Article copyright by Bob Rogers.
In the Hebrew scriptures, Abraham may have been the father of faith, and Moses the giver of the law, but David was the “comeback kid.” Look at all the times David made a comeback:
David overcame his size (1 Samuel 16). He was the youngest son of Jesse, yet the prophet Samuel chose to anoint him as the next king.
David overcame his giant (1 Samuel 17). He faced down the giant Goliath when others fled, and won!
David overcame his defeat (1 Samuel 30). When the Amalekites raided his camp and kidnapped his wives, David’s men were ready to kill him. But David found strength in the Lord, and led his men to victory, recovering his family and all that had been taken from them.
David overcame his sin (1 Samuel 11-12). He abused his power to exploit the beautiful Bathsheba, then ordered her husband put on the front lines to die. Yet when confronted by the prophet Nathan for his adultery and murder, David confessed his sin, repented, and experienced the grace of God’s forgiveness.
David overcame his sorrow (1 Samuel 12). Despite his repentance, David suffered the consequences of his sin in the death of his infant child. Yet when he realized the child had died, David rose from his grief and worshiped his God.
David overcame a rebellion (1 Samuel 15-17). His own son Absalom led a revolt against the king, but David was able to win the battle and retake his throne.
David overcame his pride (1 Samuel 24). Proud of his mighty army, he took a census of his troops. This brought on the judgment of God, but again David humbled himself and was forgiven.
Are you despairing, distressed, defiled and defeated? Like David, find your strength in God. His grace can give you a comeback, too!
Copyright by Bob Rogers
Most people would name Abraham, Moses, David, Peter and Paul.
It occurred to me that there is something surprising that all five of them have in common: failure.
Yes, they all failed. Blew it. Messed up big time. Did things so bad that if we did them today, we might consider our lives destroyed, over, kaput.
Let’s review, class. First, we have Abraham. He agreed to the foolish request of his wife Sarah to make love to her servant Hagar and try to leave a legacy through the servant girl, since it seemed like God would never fulfill His promise for Abraham and Sarah to have a son. Major mistake. Caused all kinds of problems: jealousy, broken hearts, abandonment, and ultimately, hatred between the Arabs and the Jews. And it just gets worse after Abraham.
Next up is Moses. He gave us the Ten Commandments, but he was already guilty of what most of us would consider the worst violation of the commandments. He murdered an Egyptian and hid his body in the sand. When his crime was discovered, Moses ran for his life, and went from being an Egyptian prince to being a herdsman in the middle of nowhere.
Third, we have King David. He not only murdered a man named Uriah, but did so to cover up his adultery with Uriah’s wife, Bathsheba. When the prophet Nathan confronted him, he turned white as a sheet and could only weep and confess he was a sinner.
Turning to the pages of the New Testament, we come upon Simon Peter. He denied the Lord Jesus. Yeah. Even used profanity. When he was confronted, he went out and wept bitterly.
And last but not least, we have Saul, later known as Paul. He assisted in stoning to death the first Christian martyr, and then went all over Israel and even to Syria to drag Christians out of their homes by the hair and throw them in jail. When Paul was confronted, he went blind.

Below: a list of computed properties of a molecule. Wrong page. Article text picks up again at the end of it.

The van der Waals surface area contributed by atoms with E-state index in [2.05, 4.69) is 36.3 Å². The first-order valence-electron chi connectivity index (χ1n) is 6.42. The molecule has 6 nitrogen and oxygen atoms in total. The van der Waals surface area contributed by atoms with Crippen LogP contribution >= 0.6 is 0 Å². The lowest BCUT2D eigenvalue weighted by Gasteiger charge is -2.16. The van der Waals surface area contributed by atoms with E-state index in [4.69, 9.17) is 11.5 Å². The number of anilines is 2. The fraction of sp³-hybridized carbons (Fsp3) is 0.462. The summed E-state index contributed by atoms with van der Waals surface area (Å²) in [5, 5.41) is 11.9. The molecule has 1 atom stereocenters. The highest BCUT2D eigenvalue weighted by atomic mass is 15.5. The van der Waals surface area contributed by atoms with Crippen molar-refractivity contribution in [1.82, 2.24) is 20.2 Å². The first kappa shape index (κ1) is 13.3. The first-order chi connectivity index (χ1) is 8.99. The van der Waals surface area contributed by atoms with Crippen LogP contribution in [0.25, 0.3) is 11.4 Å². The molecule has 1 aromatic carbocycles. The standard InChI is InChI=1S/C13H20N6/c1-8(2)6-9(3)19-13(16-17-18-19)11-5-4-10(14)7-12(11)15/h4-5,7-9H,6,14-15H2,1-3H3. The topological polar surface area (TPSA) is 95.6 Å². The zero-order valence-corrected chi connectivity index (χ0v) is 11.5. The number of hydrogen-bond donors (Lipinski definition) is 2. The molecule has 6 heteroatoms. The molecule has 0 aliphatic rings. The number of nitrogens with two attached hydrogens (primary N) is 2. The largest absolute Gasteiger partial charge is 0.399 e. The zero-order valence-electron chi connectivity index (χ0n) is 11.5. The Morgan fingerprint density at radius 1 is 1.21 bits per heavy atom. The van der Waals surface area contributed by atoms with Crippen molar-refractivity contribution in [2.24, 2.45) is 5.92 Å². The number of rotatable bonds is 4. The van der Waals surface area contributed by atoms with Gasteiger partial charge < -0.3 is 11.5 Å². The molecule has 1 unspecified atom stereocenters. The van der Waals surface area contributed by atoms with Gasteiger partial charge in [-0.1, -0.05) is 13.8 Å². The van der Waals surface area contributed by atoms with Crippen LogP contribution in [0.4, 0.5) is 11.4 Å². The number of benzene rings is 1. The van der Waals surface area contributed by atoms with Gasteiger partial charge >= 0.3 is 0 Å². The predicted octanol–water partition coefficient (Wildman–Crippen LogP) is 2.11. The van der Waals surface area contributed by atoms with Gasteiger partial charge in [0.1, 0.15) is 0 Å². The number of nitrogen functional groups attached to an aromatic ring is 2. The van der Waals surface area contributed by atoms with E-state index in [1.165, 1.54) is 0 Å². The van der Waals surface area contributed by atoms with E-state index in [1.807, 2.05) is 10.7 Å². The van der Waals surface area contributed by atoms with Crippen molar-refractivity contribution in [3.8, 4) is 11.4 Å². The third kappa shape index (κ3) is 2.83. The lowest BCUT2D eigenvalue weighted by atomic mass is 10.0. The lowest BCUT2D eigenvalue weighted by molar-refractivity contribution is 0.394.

The fact that all five of the greatest men in the Bible failed so miserably gives me incredible hope and encouragement. Abraham went on to become the father of Isaac, and a nation, and is considered the father of faith. He was called the friend of God. Moses saw God face to face, and set his people free from slavery and gave us the Ten Commandments. David became the greatest king of Israel, the ancestor of the Messiah, and was known as a “man after God’s own heart.” Peter became the leader of the early church in Jerusalem, forgiven by Jesus and charged by Christ to “feed My sheep.” Paul became the greatest missionary and theologian of the early church, who was sent to take the gospel to the Gentiles, and wrote half of the New Testament.
Could it be that part of the reason for their success was their failure? Could it be that the experience of painfully facing their own weakness caused them to depend more completely on the power of God– perhaps more so than people who think that they have it all together and they could never fall? As Paul said, God’s “power is made perfect in weakness” (2 Corinthians 12:9).
Let that be a reminder to all of us who are burdened by our sinful past and who feel that our lives are failures. God uses broken people! As David wrote in his great prayer of repentance, “The sacrifice pleasing to God is a broken spirit. God, You will not despise a broken and humbled heart.” (Psalm 51:17).
So if your spirit is broken and your heart is humbled, if you feel that you can’t go on anymore, just open the pages of the Bible. From the Old Testament to the New Testament, God shows how He often accomplishes His greatest successes through people we would consider great failures. (And I didn’t even mention how God used the prostitute Rahab, the unwilling missionary Jonah, the bad girl Mary Magdalene, or tax collectors and cheats like Matthew and Zacchaeus.)
If God can use them, then need I state the obvious? He can also use you and me, if we will put ourselves into His hands, and trust Him.
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